George Simpson Carleton married twice, first to Sophia Audouin, the daughter of George Lamb Andouin, in 1824,  by whom he had Colonel George Carleton  (1827 - 1913) of  the Madras Horse Artillery, who married Elizabeth Mary Susan Hughes (1826 - 1907), daughter of the late Captain William Hughes, in Monkstown Church on 16th June 1854.
George Carleton, son of George Simpson Carleton and Sophia Audouin, applied to join the Madras Artillery on 18th March 1842. His petition noted that he had been born on 19th March 1826 to George and Sophia Carleton and was baptised in St. Andrew's, Dublin, on 6th April 1826.  George had received a classical and mathematical education in Dundalk and had been taught there by Rev. Dr. Brough.
Some of the children of Col. George Carleton and Elizabeth Hughes were born in Madras, and the family were noted in Cheltenham, Gloucestershire, UK, on the 1891 census.    Lieutenant George Carleton named one of his sons as Guy Audouin Carleton when he was born in India on 23rd November 1859. Other children born in India to Lieutenant George Carleton and Elizabeth/Bessie Hughes were George Dudley Carleton on 24th May 1858 (who married Hilda Maude McMullen, the daughter of Major General C.H. Cookes, in 1909 in Cheltenham) and Lancelot Richard Carleton on 15th September 1861. When George Dudley Carleton married Hilda Maude MacMullen Cookes in 1909, the gift list was published in the local newspaper and included brothers Guy Carleton,  Col. and Mrs. F.R.C. Carleton, Major and Mrs. Harry Carleton (this was brother Henry Carleton who had been born in Boherfadda, Ferbane, Co. Offaly, on 12th September 1868),  Major Lancelot Carleton, Mrs. William Carleton, Mrs. Percival Carleton, and Dr. and Mrs. Hutchins Williams.  Dr. Hutchins Williams was the son of Hutchins Thomas Williams and Fanny Carleton, the daughter of Rev. Peter Carleton and Margaret Griffin.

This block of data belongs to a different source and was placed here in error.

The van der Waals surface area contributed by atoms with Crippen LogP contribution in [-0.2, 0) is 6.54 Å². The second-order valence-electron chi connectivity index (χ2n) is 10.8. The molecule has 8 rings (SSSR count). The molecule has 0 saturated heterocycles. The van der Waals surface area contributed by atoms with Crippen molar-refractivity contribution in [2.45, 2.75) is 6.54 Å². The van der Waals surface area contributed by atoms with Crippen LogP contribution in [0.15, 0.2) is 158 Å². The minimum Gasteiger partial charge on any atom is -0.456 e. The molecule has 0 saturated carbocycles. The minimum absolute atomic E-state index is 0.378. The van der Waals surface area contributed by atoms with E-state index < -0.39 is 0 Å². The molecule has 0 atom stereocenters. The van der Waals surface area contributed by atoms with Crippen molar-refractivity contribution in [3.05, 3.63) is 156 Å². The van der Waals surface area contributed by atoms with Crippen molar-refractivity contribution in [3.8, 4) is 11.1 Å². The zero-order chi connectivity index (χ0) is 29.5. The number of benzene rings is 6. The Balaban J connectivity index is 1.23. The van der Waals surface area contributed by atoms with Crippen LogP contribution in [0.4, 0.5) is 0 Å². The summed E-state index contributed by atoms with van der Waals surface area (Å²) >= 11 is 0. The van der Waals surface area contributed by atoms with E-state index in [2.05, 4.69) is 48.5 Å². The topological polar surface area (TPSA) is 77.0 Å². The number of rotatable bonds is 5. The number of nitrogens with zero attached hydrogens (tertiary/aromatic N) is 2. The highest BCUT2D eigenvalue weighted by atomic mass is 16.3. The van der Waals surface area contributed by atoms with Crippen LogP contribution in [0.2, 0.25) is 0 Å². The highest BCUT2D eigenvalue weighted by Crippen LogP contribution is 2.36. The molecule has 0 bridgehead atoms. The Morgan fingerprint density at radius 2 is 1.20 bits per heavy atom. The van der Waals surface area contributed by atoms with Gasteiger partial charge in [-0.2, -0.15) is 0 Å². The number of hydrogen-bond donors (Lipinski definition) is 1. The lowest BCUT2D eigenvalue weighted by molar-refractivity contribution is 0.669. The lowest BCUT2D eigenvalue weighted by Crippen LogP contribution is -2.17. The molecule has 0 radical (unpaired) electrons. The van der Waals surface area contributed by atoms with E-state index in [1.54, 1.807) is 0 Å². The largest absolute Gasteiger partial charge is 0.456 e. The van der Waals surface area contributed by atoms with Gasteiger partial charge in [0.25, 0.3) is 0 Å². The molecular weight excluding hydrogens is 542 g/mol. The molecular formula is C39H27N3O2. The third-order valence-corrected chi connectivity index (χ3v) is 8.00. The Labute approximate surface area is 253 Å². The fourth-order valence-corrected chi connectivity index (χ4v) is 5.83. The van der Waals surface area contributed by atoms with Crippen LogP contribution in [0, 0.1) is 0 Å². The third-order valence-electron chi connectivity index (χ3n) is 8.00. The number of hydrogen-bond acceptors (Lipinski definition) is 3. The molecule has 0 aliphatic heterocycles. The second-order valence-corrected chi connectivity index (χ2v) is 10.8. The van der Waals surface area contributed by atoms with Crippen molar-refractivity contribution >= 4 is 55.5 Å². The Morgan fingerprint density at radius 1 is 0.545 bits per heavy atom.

Sophie Carleton, née Audouin, died 12th February 1832 aged 41 and was buried in St.Andrew's, Dublin.
George Simpson Carleton married, secondly, Mary Williams in April 1834, she being the eldest daughter of Thomas Williams and Mary Ann Quin of Hampton Lodge, and the sister of Charles Wye Williams, the founder of the Dublin Steam Packet Company.   She was a relation of Hutchins Thomas Williams who had married George Simpson Carleton's sister Fanny Carleton.